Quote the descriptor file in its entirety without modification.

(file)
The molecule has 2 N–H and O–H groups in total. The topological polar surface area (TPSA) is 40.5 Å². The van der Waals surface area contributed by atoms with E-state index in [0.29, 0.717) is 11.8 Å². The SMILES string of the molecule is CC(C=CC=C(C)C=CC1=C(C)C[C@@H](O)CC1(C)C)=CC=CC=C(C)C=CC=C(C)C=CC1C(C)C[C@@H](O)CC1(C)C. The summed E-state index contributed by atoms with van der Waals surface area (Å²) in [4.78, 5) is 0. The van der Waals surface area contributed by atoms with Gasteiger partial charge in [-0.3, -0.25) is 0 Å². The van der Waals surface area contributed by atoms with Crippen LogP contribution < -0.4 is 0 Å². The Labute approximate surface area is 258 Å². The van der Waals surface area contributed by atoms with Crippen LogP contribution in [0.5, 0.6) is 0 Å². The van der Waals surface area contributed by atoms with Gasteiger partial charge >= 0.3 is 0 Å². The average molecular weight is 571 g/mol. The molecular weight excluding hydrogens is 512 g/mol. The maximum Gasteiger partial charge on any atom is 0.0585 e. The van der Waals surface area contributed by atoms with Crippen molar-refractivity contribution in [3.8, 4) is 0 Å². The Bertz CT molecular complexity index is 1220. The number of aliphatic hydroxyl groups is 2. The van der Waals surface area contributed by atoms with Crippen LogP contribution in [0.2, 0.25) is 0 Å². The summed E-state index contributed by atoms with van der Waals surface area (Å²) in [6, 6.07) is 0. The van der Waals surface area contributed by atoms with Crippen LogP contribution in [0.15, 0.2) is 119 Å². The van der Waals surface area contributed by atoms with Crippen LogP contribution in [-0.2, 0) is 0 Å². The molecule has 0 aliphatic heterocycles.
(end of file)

The molecule has 2 N–H and O–H groups in total. The topological polar surface area (TPSA) is 40.5 Å². The van der Waals surface area contributed by atoms with E-state index in [0.29, 0.717) is 11.8 Å². The SMILES string of the molecule is CC(C=CC=C(C)C=CC1=C(C)C[C@@H](O)CC1(C)C)=CC=CC=C(C)C=CC=C(C)C=CC1C(C)C[C@@H](O)CC1(C)C. The summed E-state index contributed by atoms with van der Waals surface area (Å²) in [4.78, 5) is 0. The van der Waals surface area contributed by atoms with Gasteiger partial charge in [-0.3, -0.25) is 0 Å². The van der Waals surface area contributed by atoms with Crippen LogP contribution < -0.4 is 0 Å². The Labute approximate surface area is 258 Å². The van der Waals surface area contributed by atoms with Crippen LogP contribution in [0.5, 0.6) is 0 Å². The van der Waals surface area contributed by atoms with Gasteiger partial charge >= 0.3 is 0 Å². The average molecular weight is 571 g/mol. The molecular weight excluding hydrogens is 512 g/mol. The maximum Gasteiger partial charge on any atom is 0.0585 e. The van der Waals surface area contributed by atoms with Crippen molar-refractivity contribution in [3.8, 4) is 0 Å². The Bertz CT molecular complexity index is 1220. The number of aliphatic hydroxyl groups is 2. The van der Waals surface area contributed by atoms with Crippen LogP contribution in [0.2, 0.25) is 0 Å². The summed E-state index contributed by atoms with van der Waals surface area (Å²) in [6, 6.07) is 0. The van der Waals surface area contributed by atoms with Crippen LogP contribution in [0.15, 0.2) is 119 Å². The van der Waals surface area contributed by atoms with Crippen LogP contribution in [-0.2, 0) is 0 Å². The molecule has 0 aliphatic heterocycles.